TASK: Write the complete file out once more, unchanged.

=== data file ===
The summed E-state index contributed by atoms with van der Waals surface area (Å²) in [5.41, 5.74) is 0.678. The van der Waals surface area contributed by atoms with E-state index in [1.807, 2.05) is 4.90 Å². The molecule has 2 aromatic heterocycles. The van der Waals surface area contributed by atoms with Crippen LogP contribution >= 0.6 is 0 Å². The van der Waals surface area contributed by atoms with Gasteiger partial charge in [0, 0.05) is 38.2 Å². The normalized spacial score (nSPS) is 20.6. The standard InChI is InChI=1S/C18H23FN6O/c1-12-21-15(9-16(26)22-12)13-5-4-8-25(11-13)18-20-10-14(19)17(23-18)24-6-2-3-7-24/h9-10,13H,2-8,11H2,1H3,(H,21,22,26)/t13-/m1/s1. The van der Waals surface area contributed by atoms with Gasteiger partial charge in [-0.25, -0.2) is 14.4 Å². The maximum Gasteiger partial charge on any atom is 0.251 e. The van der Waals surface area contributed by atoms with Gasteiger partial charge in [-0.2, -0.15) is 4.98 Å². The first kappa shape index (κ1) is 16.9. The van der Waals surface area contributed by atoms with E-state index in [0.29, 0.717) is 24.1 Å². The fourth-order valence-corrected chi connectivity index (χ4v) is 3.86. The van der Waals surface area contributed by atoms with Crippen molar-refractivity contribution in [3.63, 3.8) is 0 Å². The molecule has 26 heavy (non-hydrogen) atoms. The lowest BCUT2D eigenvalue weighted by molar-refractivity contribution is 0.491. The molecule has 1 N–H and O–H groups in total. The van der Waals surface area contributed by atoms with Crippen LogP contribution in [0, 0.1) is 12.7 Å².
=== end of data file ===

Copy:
The summed E-state index contributed by atoms with van der Waals surface area (Å²) in [5.41, 5.74) is 0.678. The van der Waals surface area contributed by atoms with E-state index in [1.807, 2.05) is 4.90 Å². The molecule has 2 aromatic heterocycles. The van der Waals surface area contributed by atoms with Crippen LogP contribution >= 0.6 is 0 Å². The van der Waals surface area contributed by atoms with Gasteiger partial charge in [0, 0.05) is 38.2 Å². The normalized spacial score (nSPS) is 20.6. The standard InChI is InChI=1S/C18H23FN6O/c1-12-21-15(9-16(26)22-12)13-5-4-8-25(11-13)18-20-10-14(19)17(23-18)24-6-2-3-7-24/h9-10,13H,2-8,11H2,1H3,(H,21,22,26)/t13-/m1/s1. The van der Waals surface area contributed by atoms with Gasteiger partial charge in [-0.25, -0.2) is 14.4 Å². The maximum Gasteiger partial charge on any atom is 0.251 e. The van der Waals surface area contributed by atoms with Gasteiger partial charge in [-0.2, -0.15) is 4.98 Å². The first kappa shape index (κ1) is 16.9. The van der Waals surface area contributed by atoms with E-state index in [0.29, 0.717) is 24.1 Å². The fourth-order valence-corrected chi connectivity index (χ4v) is 3.86. The van der Waals surface area contributed by atoms with Crippen molar-refractivity contribution in [3.63, 3.8) is 0 Å². The molecule has 26 heavy (non-hydrogen) atoms. The lowest BCUT2D eigenvalue weighted by molar-refractivity contribution is 0.491. The molecule has 1 N–H and O–H groups in total. The van der Waals surface area contributed by atoms with Crippen LogP contribution in [0, 0.1) is 12.7 Å².